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Image from Buzzfeed.

By now, most people have read the latest viral article about a new nail polish that claims to detect common date rape drugs. The varnish, branded Undercover Color, changes colors when in contact with a drink that indicates the presence of common date rape drugs, such as Rohypnol, Xanax and GHB. Invented at North Carolina State University by a group of four male undergraduates, the project has sparked a lot of controversy. Let’s be real though… everything on the Internet sparks controversy.

Many people refuse to support a product that, in their eyes, implies that sexual assault is the responsibility of a the victim. In this case, due to the nature of the product, we are discussing women. History shows that discussion of rape culture always comes back to the woman. “What was she wearing? How much did she have to drink?” Short skirts don’t rape. Rapists do. So many people are frustrated with this new polish because it assumes women have the control. “Well did she use her special nail polish?” I am similarly passionate about the issue of rape culture, but in my eyes, prevention is always beneficial.

Image from The Guardian Angel.

Image from The Guardian Angel.

This product has the potential to save someone from a traumatic and dangerous situation—or simply ease their worries when they go out. Progress is slow and, unfortunately, we live in a society where products like this may still be useful. Oh and “products” refers to a wide variety of sexual safety “tools” that range from ridiculous to potentially useful. There’s the Guardian angel necklace, which fakes a phone call at the press of a button to provide a distraction. There’s even a tampon that has a blade inside to stab a man who attempts to rape a woman. The more outlandish products I see, the more disheartened I am by rape culture and the sexual objectification of women. This is exactly why people backlashed against the anti-date rape nail polish. They’ve had enough. They want long-term results, rather than these temporary “solutions” that only distract from the real issues and causes.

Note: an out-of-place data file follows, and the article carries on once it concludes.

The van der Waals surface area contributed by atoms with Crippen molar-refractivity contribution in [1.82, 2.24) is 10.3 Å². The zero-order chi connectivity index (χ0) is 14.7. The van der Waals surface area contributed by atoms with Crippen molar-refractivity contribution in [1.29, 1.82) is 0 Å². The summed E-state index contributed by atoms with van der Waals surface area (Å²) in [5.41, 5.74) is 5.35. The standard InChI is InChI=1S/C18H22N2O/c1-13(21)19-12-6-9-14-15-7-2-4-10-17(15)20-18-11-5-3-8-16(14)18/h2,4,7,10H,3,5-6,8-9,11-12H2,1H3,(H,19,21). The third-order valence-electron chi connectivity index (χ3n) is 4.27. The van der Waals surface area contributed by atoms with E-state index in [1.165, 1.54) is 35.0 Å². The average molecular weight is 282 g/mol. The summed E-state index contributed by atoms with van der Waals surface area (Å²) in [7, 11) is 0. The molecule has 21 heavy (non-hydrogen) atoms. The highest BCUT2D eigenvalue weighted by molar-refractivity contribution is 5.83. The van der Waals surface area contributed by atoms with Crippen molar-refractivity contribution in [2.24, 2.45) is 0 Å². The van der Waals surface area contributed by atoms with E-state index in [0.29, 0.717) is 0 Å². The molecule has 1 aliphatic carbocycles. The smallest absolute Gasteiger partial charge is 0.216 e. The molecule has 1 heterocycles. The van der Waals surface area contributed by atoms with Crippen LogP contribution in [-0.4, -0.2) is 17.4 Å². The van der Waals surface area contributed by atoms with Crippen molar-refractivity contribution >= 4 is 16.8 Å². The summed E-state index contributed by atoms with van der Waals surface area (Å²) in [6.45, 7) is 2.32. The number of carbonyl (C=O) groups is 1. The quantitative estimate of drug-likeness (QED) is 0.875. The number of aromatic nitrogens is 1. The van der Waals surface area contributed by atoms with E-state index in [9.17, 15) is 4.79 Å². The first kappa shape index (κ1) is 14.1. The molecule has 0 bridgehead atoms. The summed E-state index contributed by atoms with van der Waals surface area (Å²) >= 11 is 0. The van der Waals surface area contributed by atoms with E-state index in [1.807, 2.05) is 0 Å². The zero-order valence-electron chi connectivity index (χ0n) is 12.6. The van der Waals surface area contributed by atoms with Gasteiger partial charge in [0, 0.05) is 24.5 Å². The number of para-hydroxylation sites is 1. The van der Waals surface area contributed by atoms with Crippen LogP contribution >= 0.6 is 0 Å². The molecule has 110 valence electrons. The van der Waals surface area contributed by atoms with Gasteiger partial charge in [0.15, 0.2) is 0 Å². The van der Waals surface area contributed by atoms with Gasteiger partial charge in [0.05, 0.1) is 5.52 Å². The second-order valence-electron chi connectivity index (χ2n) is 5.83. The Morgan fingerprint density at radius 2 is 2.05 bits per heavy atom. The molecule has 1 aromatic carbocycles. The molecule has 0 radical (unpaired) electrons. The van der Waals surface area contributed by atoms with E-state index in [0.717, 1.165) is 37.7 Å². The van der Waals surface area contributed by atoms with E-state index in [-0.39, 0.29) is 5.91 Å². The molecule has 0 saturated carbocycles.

Another problem that the nail polish poses is that it perpetuates the stereotype that only women are rape victims. The reality is that 1 in 10 rape victims are male—a statistic that surprises most people. We cannot continue to let these male victims feel alone and unsupported. While Undercover Color is advertised as subtle (perhaps for this reason), it is clear that women are the target market for this product—and most rape prevention products. Nonetheless, this does not diminish the fact that there is still large population of females that could potentially benefit from the polish.

At the end of the day, this product is really no different than pepper spray—well, this would be legal. The bottom line is that people should not have to worry about their sexual safety, but they do. While I understand the problematic implications of the anti-date rape nail polish, I believe that providing potential victims a tool to beware of a dangerous situation is always a good idea—even if it were only to help one person.



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the author

Jasmyn Chacko, a freshman at Syracuse University, is equally nervous and excited to be a new member of The Prospect's writing staff. This position is absolutely perfect for her since she loves quirky and informal writing, as well as the college admissions process. Say what? Yup, she loves it. As crazy as it sounds, her inner teacher fantasizes about correcting personal essays and supplements. Jasmyn studies English, Spanish, and Education with strong interests in Gender Studies and ESL Education. On campus, she's a member of the dance team and the cast of the Vagina Monologues and in her free time, she fails to resist eating candy and takes naps. She hopes her articles provide advice, a break from work, and excitement regarding the future.

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